September 21, 2014
September 19, 2014
Watch: a drone’s perspective of the Scarborough Bluffs
Worn Fashion Journal announces its final issue
Fort York Visitor Centre opens to the public this weekend.
Thousands line up at the Eaton Centre for a chance to buy one of the new iPhones
IParkedInABikeLane stickers aim to shame drivers who park in the city’s bike lanes
Artscape's 25th Anniversary
"If you can't get creative here, quit"

All photos taken by Bianca Teixeira

Last Wednesday at Wychwood Barns, a historic and truly beautiful TTC streetcar repair space, Toronto artist and industry luminaries bid on paintings, chatted over cocktails, and enjoyed a multi-course sit down dinner to celebrate Artscape‘s 25th anniversary. During the dinner, fifteen artists — the night’s featured guests — participated in a speed-date-style discussion; one artist was seated at each table to talk about Toronto’s influence on their art and at the sound of a bell (conveniently between each course), would move on to a new audience.

The evening’s entertainment included Damian Abraham (hardcore art band Fucked Up vocalist), Matthew Blackett (publisher and creative director for Spacing), Andrea Carson Barker (writer, blogger and art critic) and David Liss (artistic director and curator of the Museum of Contemporary Canadian Art). I had the opportunity to sit at a table and hear all about Phyllis Novak’s non-profit organization, Sketch, which gives at-risk youth space and materials to create art, attend workshops, and sell their pieces. 

The event’s most fascinating piece of art (to me, anyway) was an in-progress piece. During cocktails and dinner, artist John Coburn sat perched on a small stage, and while guests posed for him (including yours truly), he quickly painted them into a large canvas with a scenic background.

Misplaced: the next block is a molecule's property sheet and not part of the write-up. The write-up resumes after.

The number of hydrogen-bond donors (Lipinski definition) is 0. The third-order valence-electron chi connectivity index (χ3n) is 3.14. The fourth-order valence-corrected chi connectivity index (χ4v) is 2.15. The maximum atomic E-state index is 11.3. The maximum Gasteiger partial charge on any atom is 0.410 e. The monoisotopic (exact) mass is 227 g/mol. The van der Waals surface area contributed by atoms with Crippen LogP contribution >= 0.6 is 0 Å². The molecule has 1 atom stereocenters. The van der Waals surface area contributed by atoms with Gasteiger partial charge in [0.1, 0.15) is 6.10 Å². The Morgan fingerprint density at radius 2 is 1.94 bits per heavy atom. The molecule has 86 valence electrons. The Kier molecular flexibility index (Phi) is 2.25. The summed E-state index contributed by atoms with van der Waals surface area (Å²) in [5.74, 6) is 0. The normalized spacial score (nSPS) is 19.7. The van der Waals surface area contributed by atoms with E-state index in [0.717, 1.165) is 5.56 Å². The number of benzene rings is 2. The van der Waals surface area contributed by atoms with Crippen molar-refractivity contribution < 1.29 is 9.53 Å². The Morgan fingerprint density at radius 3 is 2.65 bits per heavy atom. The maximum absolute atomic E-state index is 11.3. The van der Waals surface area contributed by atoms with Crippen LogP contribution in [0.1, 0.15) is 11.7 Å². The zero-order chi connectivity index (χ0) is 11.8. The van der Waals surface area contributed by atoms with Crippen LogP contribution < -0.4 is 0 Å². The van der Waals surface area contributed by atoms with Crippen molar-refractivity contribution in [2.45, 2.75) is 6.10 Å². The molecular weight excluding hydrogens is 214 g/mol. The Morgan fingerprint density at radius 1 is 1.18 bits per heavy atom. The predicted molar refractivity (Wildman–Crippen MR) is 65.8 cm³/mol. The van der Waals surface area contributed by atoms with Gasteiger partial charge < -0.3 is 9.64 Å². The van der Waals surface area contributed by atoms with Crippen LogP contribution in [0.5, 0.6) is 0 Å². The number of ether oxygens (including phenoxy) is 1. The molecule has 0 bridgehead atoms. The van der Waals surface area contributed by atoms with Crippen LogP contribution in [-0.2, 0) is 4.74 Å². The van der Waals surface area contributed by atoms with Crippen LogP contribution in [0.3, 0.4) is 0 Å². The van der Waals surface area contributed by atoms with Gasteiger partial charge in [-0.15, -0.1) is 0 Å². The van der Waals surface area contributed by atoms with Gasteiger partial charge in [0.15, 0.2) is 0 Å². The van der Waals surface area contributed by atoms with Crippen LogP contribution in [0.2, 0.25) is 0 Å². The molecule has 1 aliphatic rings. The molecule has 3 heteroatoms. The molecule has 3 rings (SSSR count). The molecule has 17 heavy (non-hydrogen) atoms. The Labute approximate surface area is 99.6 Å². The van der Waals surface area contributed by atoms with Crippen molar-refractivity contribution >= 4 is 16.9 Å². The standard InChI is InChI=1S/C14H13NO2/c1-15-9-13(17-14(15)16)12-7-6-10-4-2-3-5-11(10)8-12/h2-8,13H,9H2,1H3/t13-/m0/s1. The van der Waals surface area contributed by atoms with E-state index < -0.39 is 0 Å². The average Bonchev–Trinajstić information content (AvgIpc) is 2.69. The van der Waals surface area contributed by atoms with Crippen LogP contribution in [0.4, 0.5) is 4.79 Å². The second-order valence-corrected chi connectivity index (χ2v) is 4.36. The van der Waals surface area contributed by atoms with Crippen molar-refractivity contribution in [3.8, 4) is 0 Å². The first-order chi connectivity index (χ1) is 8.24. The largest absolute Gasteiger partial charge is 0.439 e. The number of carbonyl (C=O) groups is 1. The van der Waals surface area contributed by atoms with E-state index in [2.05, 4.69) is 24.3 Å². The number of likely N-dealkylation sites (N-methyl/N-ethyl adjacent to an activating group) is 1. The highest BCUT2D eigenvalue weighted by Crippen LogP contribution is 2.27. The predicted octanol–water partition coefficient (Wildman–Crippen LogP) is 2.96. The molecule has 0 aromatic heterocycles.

I chatted with Coburn, a regular location-painter for fashion weeks around the globe, and he had nothing but good things to say about Artscape. In addition to being the chief force behind the streetcar repair facility’s restoration, Artscape also remodeled a section of Wynchwood Barns into affordable housing and space for local artists and their families to reside. There are currently over 26 artist-led families living there. “I’m one of the artists that resides in the studio/residences in Wychwood. I live here because it’s a gorgeous building, a stunning piece of architecture, and the spaces are these beautiful giant 4000 sq ft rooms,” says Coburn.

Artscape was founded in 1986 in response to a space crisis brought on by the real estate market boom. City inspectors were closing down illegal art spaces frequented and lived in by local artists. When the market bottomed out in the early 1990′s, Artscape entered the property development business; its first generation of multi-tenant art complexes provided affordable artist studios, as well as rehearsal, performance, office, and storage facilities for non-profit arts organizations.

Today, Artscape has evolved its focus on poverty-relief into a creative urban development group that promotes wealth generation. Artscape’s projects are designed to generate positive cultural, economic, social, and environmental impacts. While Toronto remains the central focus of their work (they have numerous artist housing units across the city), Artscape devotes its time and experience to a wide range of communities across Ontario, Canada, and the world. 

Artscape Wychwood Barns is comprised of four components: the Studio Barn, the Covered Street Barn, the Community Barn, and The Stop Community Food Centre’s Green Barn. The Green Barn runs an offsite food bank and an urban agriculture project where they teach young people how to provide sustainable food endeavors. 

President and CEO of Artscape Tim Jones was on hand to celebrate the milestone anniversary and told me he hopes the event will become an annual one. “This project was born out of an intense dialogue with this community about how to repurpose this building and what creative uses we might find to reuse the place,” says Jones. “We’re trying to build a community and to expand beyond the walls of this building. We want to create a place that can be the social heart of this neighborhood.”

At the end of the night, Coburn’s painting was sold via live auction for $1000. When I asked what it’s like to produce art in an environment with a dog park and skating rink in the backyard, he smiled and said, “If you can’t get creative here, quit.”


Bianca Teixeira writes about style for the Toronto Standard. Follow her on Twitter at @BeeIsTheNewBlog.

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